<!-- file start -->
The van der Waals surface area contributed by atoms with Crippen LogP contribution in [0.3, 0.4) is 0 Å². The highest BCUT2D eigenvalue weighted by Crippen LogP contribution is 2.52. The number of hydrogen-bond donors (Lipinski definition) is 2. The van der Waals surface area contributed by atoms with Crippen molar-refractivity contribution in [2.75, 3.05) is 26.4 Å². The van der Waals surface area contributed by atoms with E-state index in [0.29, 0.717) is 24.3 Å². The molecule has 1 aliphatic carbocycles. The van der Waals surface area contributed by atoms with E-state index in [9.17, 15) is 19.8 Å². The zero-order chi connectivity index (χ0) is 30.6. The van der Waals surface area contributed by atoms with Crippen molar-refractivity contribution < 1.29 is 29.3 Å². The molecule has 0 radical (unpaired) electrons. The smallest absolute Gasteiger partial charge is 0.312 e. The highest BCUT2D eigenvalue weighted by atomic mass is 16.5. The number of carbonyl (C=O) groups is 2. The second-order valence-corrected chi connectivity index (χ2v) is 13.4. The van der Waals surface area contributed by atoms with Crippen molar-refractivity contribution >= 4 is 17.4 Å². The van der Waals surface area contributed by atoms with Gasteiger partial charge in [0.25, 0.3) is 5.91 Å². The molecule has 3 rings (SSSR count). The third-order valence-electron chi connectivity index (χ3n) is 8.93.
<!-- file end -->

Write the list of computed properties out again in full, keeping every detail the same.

The van der Waals surface area contributed by atoms with Crippen LogP contribution in [0.3, 0.4) is 0 Å². The highest BCUT2D eigenvalue weighted by Crippen LogP contribution is 2.52. The number of hydrogen-bond donors (Lipinski definition) is 2. The van der Waals surface area contributed by atoms with Crippen molar-refractivity contribution in [2.75, 3.05) is 26.4 Å². The van der Waals surface area contributed by atoms with E-state index in [0.29, 0.717) is 24.3 Å². The molecule has 1 aliphatic carbocycles. The van der Waals surface area contributed by atoms with E-state index in [9.17, 15) is 19.8 Å². The zero-order chi connectivity index (χ0) is 30.6. The van der Waals surface area contributed by atoms with Crippen molar-refractivity contribution < 1.29 is 29.3 Å². The molecule has 0 radical (unpaired) electrons. The smallest absolute Gasteiger partial charge is 0.312 e. The highest BCUT2D eigenvalue weighted by atomic mass is 16.5. The number of carbonyl (C=O) groups is 2. The second-order valence-corrected chi connectivity index (χ2v) is 13.4. The van der Waals surface area contributed by atoms with Crippen molar-refractivity contribution >= 4 is 17.4 Å². The van der Waals surface area contributed by atoms with Gasteiger partial charge in [0.25, 0.3) is 5.91 Å². The molecule has 3 rings (SSSR count). The third-order valence-electron chi connectivity index (χ3n) is 8.93.